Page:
When the Holy Eucharist is celebrated there is a place in the Canon of the Mass where we recall our Lord’s words of Institution, “On the night before he died for us…….DO this in remembrance of me,” In theological language we use the Greek “Anemnesis,” to remember. Its essence is more than simply remembering something that occurred a long time ago. Rather, it is calling to the present an event from the past in such a way that we are enabled through the Holy Spirit, to participate in that event in the here and now. It is a dynamic remembering and it brings a deeper meaning to our experience in making our communion.

 We don’t do well in the modern age with remembering. It seems we live in and for the moment neglecting lessons learned in the past. We do this in relationships, politics, history, you name it - we just simply choose to forget. This in and of its-self is not so bad, but when it comes to our relationship with God it can become a disaster for us spiritually. It is no wonder many have lost their way, go astray from the teachings of our Lord Jesus Christ - we forgot! We forget God!

In his book “Sacred Journey for a Peaceful Warrior,” Dan Millman recounts the story of a little girl and her special request of her parents. “Soon after her brother was born, little Sachi began to ask her parents to leave her alone with the new baby. They worried that, like most four-year-olds, she might feel jealous and want to hit or shake him, so they said no. But she showed no signs of jealously and she treated the baby with kindness-and her pleas to be left alone with him became more urgent. They decided to allow it.”

“Elated, she went into the baby’s room and shut the door, but it opened a crack- enough for her curious parents to peek in and listen. They saw little Sachi walk quietly up to her baby brother, put her face close to his, and say quietly, “Baby, tell me what God is like. I’m starting to forget.”

What a story, what a thing to ponder. Perhaps we can learn from Sachi’s quest to “know God.” If we believe that all life comes from God, that each of us has our beginning and end in and through God, then is it possible we had knowledge of him at birth. IF so, think of how much time we have spent in forgetting him, overcome by “the world, the flesh, and the devil.” Think of all the opportunities we have squandered to be with God, to be touched by him, to be reconnected to him because we have been pre-occupied by things in this world.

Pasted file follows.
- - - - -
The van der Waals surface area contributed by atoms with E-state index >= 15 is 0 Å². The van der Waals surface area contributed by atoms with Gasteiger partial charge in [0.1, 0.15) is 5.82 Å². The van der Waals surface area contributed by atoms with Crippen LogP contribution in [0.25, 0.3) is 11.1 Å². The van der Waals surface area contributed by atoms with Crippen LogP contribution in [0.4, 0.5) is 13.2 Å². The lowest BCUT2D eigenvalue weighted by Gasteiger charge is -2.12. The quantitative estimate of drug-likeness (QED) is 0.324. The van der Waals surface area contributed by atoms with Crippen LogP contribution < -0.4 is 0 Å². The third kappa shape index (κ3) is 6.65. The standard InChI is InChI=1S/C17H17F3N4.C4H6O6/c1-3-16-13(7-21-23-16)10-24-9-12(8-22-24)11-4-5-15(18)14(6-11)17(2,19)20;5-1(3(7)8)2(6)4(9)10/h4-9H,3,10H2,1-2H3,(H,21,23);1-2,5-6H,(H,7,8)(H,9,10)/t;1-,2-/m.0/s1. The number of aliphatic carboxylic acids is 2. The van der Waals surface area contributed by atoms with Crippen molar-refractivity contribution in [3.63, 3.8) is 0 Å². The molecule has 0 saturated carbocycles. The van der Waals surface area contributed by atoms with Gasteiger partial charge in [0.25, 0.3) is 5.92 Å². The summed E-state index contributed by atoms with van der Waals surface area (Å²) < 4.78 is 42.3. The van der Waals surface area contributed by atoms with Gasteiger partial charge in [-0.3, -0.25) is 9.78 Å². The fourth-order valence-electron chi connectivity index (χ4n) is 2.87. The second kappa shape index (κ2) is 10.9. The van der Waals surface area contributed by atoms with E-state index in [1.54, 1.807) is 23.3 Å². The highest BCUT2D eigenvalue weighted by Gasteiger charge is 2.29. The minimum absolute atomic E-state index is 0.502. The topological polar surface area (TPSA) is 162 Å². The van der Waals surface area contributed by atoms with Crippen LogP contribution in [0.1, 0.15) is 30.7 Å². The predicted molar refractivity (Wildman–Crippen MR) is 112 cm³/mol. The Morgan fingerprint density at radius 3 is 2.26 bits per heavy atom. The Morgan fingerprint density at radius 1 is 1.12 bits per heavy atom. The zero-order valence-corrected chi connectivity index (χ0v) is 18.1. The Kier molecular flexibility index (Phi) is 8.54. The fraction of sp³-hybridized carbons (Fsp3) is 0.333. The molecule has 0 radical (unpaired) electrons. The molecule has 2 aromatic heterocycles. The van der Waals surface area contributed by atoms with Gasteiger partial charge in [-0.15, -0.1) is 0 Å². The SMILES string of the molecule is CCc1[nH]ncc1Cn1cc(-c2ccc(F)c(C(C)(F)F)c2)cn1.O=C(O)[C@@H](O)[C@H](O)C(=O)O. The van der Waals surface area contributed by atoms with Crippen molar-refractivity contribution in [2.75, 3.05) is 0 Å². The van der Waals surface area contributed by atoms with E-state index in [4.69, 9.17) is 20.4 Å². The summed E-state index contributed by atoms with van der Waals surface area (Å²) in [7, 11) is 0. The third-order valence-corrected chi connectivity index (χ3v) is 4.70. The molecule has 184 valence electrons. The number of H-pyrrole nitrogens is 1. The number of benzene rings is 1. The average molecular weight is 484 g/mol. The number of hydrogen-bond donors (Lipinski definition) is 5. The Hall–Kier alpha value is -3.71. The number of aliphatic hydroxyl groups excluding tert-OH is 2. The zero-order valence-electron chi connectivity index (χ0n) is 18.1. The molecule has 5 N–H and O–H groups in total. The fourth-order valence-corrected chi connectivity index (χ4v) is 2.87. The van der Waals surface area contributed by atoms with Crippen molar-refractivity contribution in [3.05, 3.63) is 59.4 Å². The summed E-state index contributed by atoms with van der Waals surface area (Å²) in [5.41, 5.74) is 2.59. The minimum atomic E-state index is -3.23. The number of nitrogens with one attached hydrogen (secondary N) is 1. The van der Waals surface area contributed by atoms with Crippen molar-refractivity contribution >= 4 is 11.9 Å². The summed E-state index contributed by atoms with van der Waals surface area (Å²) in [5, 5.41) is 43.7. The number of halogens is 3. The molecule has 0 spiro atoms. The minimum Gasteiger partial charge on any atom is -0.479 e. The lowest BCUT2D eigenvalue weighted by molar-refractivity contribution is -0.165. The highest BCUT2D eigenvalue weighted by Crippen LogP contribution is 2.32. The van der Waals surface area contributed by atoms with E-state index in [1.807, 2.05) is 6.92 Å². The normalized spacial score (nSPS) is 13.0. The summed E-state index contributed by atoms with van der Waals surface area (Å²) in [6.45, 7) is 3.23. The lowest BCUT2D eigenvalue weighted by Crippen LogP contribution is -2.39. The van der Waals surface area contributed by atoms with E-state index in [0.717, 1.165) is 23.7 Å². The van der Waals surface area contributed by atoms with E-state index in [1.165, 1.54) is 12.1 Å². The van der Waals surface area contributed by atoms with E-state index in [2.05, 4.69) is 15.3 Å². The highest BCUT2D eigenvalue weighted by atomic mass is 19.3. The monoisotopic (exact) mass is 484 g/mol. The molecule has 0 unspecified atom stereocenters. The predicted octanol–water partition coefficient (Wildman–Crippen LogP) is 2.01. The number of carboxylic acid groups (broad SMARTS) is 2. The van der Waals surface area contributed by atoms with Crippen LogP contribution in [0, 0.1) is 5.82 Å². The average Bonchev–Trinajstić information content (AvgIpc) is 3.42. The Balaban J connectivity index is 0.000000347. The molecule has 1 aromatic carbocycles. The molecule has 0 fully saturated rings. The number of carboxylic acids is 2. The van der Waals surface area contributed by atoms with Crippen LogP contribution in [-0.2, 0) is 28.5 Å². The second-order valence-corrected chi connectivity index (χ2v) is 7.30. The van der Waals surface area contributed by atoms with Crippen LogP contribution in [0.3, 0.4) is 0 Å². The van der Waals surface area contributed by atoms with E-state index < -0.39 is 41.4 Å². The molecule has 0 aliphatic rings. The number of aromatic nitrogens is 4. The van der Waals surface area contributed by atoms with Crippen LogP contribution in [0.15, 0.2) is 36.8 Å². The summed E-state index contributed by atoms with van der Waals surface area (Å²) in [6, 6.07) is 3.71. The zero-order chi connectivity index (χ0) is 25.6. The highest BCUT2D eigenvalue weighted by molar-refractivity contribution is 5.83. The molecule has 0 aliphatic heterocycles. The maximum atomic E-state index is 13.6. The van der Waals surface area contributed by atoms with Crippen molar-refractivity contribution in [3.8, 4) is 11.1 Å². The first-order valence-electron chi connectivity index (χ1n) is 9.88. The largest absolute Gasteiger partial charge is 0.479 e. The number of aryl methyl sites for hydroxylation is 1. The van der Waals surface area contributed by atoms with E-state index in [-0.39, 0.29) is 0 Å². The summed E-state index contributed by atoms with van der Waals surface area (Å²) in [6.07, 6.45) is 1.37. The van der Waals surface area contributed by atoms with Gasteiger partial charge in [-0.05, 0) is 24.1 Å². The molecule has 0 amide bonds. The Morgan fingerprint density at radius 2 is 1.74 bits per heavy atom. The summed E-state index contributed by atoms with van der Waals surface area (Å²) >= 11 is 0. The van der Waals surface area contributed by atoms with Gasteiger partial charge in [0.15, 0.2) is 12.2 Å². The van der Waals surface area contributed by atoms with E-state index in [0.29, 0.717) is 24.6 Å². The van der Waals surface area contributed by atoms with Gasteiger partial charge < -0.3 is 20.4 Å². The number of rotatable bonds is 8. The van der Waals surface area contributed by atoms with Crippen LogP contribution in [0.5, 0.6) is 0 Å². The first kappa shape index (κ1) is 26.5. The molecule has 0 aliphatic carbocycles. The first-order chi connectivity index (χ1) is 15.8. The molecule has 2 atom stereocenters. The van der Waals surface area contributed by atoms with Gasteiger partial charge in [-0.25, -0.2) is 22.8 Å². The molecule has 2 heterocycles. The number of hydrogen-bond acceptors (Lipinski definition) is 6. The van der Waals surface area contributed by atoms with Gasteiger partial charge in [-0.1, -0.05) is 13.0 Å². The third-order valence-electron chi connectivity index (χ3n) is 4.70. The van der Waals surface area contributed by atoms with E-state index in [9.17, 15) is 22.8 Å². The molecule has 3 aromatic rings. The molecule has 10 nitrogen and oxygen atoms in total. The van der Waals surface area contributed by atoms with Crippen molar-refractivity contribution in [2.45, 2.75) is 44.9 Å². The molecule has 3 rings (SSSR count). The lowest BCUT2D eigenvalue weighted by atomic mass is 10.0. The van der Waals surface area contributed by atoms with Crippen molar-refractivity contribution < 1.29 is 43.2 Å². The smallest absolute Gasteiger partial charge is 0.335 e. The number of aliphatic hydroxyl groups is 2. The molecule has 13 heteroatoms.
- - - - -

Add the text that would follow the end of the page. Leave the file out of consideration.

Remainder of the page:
Beloved of the Lord, God desires for us to be with and in him, to know him! He created us with this in mind. It is supposed to be natural for us to know him in everyway that we are able. As we continue our journey through the liturgical year let us do so being mindful of our need for knowing God. Through our prayers, our worship, our study of Holy Scripture, let us be intentional in our desire for knowing God.

I think little Sachi was on to something, don’t you?   “Baby, tell me what God is like. I’m starting to forget.”

God bless and keep you,


Bishop Paul


Steffanie Methvin on October 14, 2015 9:08am

Thank you Bishop for this timely word. Exactly what I needed to hear. Blessings.

Complete the Race (II Timothy 4:17)

At the end of our vacation we find ourselves in Chicago for its Marathon weekend (the fastest, I have read this morning, perhaps because it is cool and relatively level). Marathons offer many good things. You can see world-class athletes from places like Ethiopia and Kenya. There is a feel of fiesta with signs by family members, getups by some for-fun runners, and food for sale.

But as I looked out my hotel window at 7:30 a.m., I watched the race of competitors who have lost legs or their use. Wheeling vehicles by arm for 26 miles means serious fitness and determination.

Those competitors were to me, this morning, a symbol of the Church too. For each is wounded. The larger family cheers them on. Each by grace has risen up to run the race. Ahead is the goal, the prize, the welcome home. We find the companionship of Jesus the Lord, there, and along the route too.